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Rhodesia was able to withstand continued threats to its unrecognized sovereignty in the 1960s to the 1980s because of a combination of nationalistic brainwashing and the use of usual military tactics that physically prevented people from moving across its borders. Rhodesia's condition in the 1970s and even the 1980s was much better than how it was in the mid 1960s, when uprisings were a common thing and when the economy and security were uncertain. Rhodesia has gone through its period of great changes such that it was able to emerge as more secure than it was back in the mid 1960s (Cilliers, 1985).
However, from the perspective of the Rhodesian, the country remained vulnerable to outside threats. Even though the state made improvements to its military, such improvements are relatively small such that many areas of the state remain "risky". A principal factor that actually contributed to this risky condition is the vulnerability that the country sustains because of insurgency. The openness for attacks and international attacks led to greater challenges in strengthening the state so that it becomes at par with the security of the countries it deals with, especially the U.S. The Rhodesian faces challenges of maintaining security amidst the increasing threats brought about the increasing attractiveness of the state as a terrorist target, especially because of the continual control of the white minority over the African majority.
Therefore, it is arguable that the Rhodesian government's perspective and use of military force and intimidation, combined with nationalism, provided persuasive and effective counterinsurgency (Bruton, 2007). Such combination basically involved the use of the landmines along the border to prevent Rhodesians from crossing out of the state, the use of terrorist intimidation through the actions of pseudo-terrorist activity by Rhodesian government on the people of the state, and the control of the rural villages not just through armed government units but also through pervasive brainwashing of Africans about their right to be in and control of the land (Dozer, 2007).
One of the main factors in the establishment of hegemony in the region and around the state was nationalism. In this regard, nationalism is considered as one of the unifying factors that helped the Rhodesian government move as one in the fulfillment of its hegemonic aspirations. This is of special importance because of Rhodesia's land area, which can include provinces that are hard to reach because of lack of infrastructure and can readily oppose governmental control or state-initiated activity. There were two kinds of nationalism that can be considered, especially in the case of Rhodesia: "African nationalism" & "State Nationalism". "African nationalism" and "state nationalism" differ significantly in terms of medium and scope. It is arguable that, from one perspective, "African nationalism" is a smaller version of state nationalism, but both are potent and important drivers of societal change. Both of these nationalisms are frequently used to appeal to the masses.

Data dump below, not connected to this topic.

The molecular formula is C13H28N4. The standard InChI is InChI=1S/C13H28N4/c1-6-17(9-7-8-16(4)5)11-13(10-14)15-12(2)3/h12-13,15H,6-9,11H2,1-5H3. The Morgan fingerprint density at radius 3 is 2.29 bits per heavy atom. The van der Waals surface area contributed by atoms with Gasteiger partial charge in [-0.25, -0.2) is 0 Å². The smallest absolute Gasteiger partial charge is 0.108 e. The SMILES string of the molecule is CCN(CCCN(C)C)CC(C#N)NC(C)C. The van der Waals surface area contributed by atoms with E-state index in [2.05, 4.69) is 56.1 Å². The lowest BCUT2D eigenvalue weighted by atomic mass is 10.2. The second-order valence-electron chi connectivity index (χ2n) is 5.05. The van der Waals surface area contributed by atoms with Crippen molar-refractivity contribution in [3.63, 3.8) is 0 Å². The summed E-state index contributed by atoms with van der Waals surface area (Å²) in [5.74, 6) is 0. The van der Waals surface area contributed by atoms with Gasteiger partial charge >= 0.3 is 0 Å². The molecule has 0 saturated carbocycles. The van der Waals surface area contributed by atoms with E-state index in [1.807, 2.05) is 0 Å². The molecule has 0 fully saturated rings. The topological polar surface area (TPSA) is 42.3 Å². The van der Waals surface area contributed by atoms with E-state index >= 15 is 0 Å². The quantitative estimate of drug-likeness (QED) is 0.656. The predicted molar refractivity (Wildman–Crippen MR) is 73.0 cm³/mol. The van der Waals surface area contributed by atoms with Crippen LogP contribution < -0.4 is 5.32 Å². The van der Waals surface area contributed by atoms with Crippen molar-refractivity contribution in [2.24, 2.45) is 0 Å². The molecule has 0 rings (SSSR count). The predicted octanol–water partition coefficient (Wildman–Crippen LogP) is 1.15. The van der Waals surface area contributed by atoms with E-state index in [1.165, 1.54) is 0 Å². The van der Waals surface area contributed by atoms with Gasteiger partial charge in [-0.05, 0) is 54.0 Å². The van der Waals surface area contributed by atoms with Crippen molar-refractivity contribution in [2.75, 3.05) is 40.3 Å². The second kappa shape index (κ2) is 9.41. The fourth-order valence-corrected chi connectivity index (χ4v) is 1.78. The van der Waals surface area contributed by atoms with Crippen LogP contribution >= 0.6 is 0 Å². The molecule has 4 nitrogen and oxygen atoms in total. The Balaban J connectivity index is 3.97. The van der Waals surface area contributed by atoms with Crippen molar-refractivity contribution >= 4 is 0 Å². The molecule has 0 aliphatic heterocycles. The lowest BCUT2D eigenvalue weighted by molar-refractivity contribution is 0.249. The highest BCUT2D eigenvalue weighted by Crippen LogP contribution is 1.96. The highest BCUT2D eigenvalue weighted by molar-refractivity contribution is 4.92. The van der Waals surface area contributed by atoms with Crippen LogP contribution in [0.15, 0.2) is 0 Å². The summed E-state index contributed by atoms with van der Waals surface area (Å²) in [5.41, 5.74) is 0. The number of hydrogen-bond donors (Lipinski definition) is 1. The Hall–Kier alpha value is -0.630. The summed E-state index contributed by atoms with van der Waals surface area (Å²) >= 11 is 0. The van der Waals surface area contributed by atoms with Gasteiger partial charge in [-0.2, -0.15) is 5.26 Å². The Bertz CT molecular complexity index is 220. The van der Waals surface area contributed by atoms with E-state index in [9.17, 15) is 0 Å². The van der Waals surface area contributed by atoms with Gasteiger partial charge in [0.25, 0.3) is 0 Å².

The term "African nationalism" implicates the movement or activity of academics according to some codes or principles that are implemented by government or some other organization. For instance, governmental effort to appeal to the masses for its policies and strategies could require schools to teach Africans about the advantages that such policies/ strategies bring. However, it is not just the government that could utilize African nationalism. For example, the rebels or leftists could make use of agents - usually Africans or professors/ instructors - in order to inculcate political principles to Africans, who are often either unwilling and ignorant of what actually happens in the big picture, or knowing and zealous about such political infusions into the academe. Moreover, Africans themselves could rise with their own interpretation of nationalism, especially according to what they are taught in the academe. Despite such differences, African nationalism in general serves as a means for arousing public interest and action towards some political goal.
It is important to note, however, that the African nationalism in the case of Rhodesia has an additional factor that is not necessarily found in African nationalism elsewhere. This factor is the political tradition that is embedded in the Rhodesian socio-cultural makeup. History reveals that the Rhodesian - particularly those in power or with significant connections to the academic system of the country - has repeatedly utilized the potential of African populations in order to satisfy political objectives. Also, Rhodesian Africans and teachers are known to have a tendency to be assertive of their political rights and leadership. The history of African politician activity readily inspires and encourages communities to act accordingly. It is this broad influence that attracted organizations, such as Rhodesia's Communist Party, to penetrate the educational system and use it for the achievement of their own political goals. Nonetheless, the scope of African nationalism is considerably limited by the potential of African populations, given that the medium is composed of the academics themselves.